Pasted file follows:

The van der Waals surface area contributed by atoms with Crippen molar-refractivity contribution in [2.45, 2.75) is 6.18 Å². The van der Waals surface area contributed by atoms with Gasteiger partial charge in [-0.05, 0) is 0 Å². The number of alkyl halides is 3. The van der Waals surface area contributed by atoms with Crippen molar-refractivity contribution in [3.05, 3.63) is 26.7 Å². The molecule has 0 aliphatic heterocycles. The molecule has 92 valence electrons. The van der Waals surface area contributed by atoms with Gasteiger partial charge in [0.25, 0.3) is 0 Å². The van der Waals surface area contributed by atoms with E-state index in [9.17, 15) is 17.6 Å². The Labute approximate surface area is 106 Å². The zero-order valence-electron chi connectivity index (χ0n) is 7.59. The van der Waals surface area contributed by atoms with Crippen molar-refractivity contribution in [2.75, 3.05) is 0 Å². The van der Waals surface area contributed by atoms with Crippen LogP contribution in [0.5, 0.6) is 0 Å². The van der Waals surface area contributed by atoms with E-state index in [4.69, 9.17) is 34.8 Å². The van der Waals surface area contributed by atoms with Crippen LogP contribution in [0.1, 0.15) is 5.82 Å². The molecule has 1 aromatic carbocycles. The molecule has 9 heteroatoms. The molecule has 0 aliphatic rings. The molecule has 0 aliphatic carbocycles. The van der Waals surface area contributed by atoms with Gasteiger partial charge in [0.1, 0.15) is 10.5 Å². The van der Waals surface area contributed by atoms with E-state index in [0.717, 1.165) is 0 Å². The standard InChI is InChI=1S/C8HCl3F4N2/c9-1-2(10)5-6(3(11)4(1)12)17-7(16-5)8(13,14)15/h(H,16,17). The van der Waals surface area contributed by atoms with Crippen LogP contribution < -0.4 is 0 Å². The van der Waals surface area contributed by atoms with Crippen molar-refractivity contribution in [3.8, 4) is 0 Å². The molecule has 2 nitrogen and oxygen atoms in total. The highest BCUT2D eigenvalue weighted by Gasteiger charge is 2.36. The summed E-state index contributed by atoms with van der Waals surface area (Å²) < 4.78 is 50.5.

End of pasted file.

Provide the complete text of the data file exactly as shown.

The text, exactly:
The van der Waals surface area contributed by atoms with Crippen molar-refractivity contribution in [2.45, 2.75) is 6.18 Å². The van der Waals surface area contributed by atoms with Gasteiger partial charge in [-0.05, 0) is 0 Å². The number of alkyl halides is 3. The van der Waals surface area contributed by atoms with Crippen molar-refractivity contribution in [3.05, 3.63) is 26.7 Å². The molecule has 0 aliphatic heterocycles. The molecule has 92 valence electrons. The van der Waals surface area contributed by atoms with Gasteiger partial charge in [0.25, 0.3) is 0 Å². The van der Waals surface area contributed by atoms with E-state index in [9.17, 15) is 17.6 Å². The Labute approximate surface area is 106 Å². The zero-order valence-electron chi connectivity index (χ0n) is 7.59. The van der Waals surface area contributed by atoms with Crippen molar-refractivity contribution in [2.75, 3.05) is 0 Å². The van der Waals surface area contributed by atoms with Crippen LogP contribution in [0.5, 0.6) is 0 Å². The van der Waals surface area contributed by atoms with E-state index in [4.69, 9.17) is 34.8 Å². The van der Waals surface area contributed by atoms with Crippen LogP contribution in [0.1, 0.15) is 5.82 Å². The molecule has 1 aromatic carbocycles. The molecule has 9 heteroatoms. The molecule has 0 aliphatic rings. The molecule has 0 aliphatic carbocycles. The van der Waals surface area contributed by atoms with Gasteiger partial charge in [0.1, 0.15) is 10.5 Å². The van der Waals surface area contributed by atoms with E-state index in [0.717, 1.165) is 0 Å². The standard InChI is InChI=1S/C8HCl3F4N2/c9-1-2(10)5-6(3(11)4(1)12)17-7(16-5)8(13,14)15/h(H,16,17). The van der Waals surface area contributed by atoms with Crippen LogP contribution < -0.4 is 0 Å². The van der Waals surface area contributed by atoms with Crippen molar-refractivity contribution in [3.8, 4) is 0 Å². The molecule has 2 nitrogen and oxygen atoms in total. The highest BCUT2D eigenvalue weighted by Gasteiger charge is 2.36. The summed E-state index contributed by atoms with van der Waals surface area (Å²) < 4.78 is 50.5.